“Tradition,” writes Kevin Young, “is not what you inherit, but what you seek, and then seek to keep.” In this book, winner of Graywolf Press’s Nonfiction Prize, Young ranges over his own cultural inheritance, exploring, uncovering, and reclaiming the meanings embedded in the art of African American writers, poets, and musicians, and mapping their influence on white artists and American culture. In the process, he argues for “the centrality of black people to the American experience, to the dream of America.”
Dreams are important here. Dreaming, “storying,” the artful dodge—these are essential strategies for the survival of an oppressed people. Storying is a way to counterfeit, even invert, white authority and, eventually, counterfeit freedom provides for the real thing. And while he’s not the first to suggest this, Young also notes that the idea of America is itself a dream, “a fabrication dependent on African-American labor.”
This book is not quickly digested. Its length is matched by its density, and generous notes indicate that for everything Young packed into this virtuosic, encyclopedic foray into prose, there is even more that he could have included.
For sweep alone, this is an important book; it notes interconnections between artists, movements, and genres: Hughes, Wheatley, Wright, Dunbar, Kaufman, Eliot, Pound, Lady Day, The Bird, Satchmo, Tupac, modernism, hip-hop, soul, and blues. But these connections are complex. When white culture adopts black culture, it often misses nuances, instances where the latter is parody or resistance. Young considers this contraband: the “adopting of black masks and then mistaking them for a face.” If, as Virginia Woolf wrote, “Anonymous was a woman,” then “Pseudonymous has always been black.”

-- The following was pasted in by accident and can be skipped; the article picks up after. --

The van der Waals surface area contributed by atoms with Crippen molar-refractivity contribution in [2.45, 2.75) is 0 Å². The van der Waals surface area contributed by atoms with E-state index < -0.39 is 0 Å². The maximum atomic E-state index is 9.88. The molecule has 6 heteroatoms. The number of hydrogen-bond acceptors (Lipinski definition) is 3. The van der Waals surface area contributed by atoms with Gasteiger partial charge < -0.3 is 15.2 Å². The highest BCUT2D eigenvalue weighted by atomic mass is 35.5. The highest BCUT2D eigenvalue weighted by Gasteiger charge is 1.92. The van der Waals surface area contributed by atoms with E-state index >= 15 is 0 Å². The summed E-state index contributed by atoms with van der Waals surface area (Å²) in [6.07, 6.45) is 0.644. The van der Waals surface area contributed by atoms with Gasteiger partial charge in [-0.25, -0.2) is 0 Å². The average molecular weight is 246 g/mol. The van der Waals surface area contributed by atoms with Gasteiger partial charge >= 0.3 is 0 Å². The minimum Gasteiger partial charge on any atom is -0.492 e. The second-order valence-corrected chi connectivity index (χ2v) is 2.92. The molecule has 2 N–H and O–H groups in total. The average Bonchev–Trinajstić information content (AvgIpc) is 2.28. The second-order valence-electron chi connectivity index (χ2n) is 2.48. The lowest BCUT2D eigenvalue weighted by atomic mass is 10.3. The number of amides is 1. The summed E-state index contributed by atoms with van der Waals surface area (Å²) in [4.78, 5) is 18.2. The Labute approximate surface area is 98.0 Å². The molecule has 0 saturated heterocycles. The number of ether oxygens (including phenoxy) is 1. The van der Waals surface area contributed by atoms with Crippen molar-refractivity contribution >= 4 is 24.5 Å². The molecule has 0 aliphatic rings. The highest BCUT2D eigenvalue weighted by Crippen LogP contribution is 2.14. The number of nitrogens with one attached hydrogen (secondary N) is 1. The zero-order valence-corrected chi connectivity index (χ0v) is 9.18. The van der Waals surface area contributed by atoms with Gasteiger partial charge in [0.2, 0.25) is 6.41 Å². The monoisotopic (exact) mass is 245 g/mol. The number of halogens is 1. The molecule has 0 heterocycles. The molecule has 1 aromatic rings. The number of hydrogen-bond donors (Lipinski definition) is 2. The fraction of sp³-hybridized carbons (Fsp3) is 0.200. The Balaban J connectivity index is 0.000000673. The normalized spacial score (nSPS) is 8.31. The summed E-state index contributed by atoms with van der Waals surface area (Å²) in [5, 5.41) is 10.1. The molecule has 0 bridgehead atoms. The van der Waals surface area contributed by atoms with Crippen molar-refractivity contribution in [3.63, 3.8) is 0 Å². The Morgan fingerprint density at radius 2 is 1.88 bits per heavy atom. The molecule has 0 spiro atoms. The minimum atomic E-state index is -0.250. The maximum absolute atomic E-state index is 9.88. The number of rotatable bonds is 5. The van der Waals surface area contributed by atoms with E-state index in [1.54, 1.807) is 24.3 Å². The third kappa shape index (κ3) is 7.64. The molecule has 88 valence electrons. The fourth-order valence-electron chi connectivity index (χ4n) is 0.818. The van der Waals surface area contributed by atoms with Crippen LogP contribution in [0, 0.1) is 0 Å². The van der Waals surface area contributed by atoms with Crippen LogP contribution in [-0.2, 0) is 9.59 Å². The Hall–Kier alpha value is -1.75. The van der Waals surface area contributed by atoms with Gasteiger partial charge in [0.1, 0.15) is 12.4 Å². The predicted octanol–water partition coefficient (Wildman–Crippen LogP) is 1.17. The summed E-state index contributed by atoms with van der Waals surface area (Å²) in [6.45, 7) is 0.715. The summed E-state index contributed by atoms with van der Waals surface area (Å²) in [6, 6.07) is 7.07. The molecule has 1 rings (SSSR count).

Don’t mistake this book as only of interest to African American scholars. Young’s point: “American culture is black culture—and it is this unique African-American culture that in large part makes American culture popular the world over.” And while the book is a big read, Young’s voice—clear, playful, and flowing freely from one idea to another—makes it a pleasurable one. The final chapter, a lovely response to the periodic lament that poetry is dead, is a must-read for poets. Just as he reilluminates cultural history, Young also, as Robert Polito writes in the afterword, reclaims “criticism as a form of experimental literature.” This book should be in every public American library and the private collections of readers interested in music, literature, and cultural history.
Young is curator and Atticus Haygood Professor at Emory University. He has written seven poetry collections, one of which, Jelly Roll: A Blues, was a finalist for the National Book Award.
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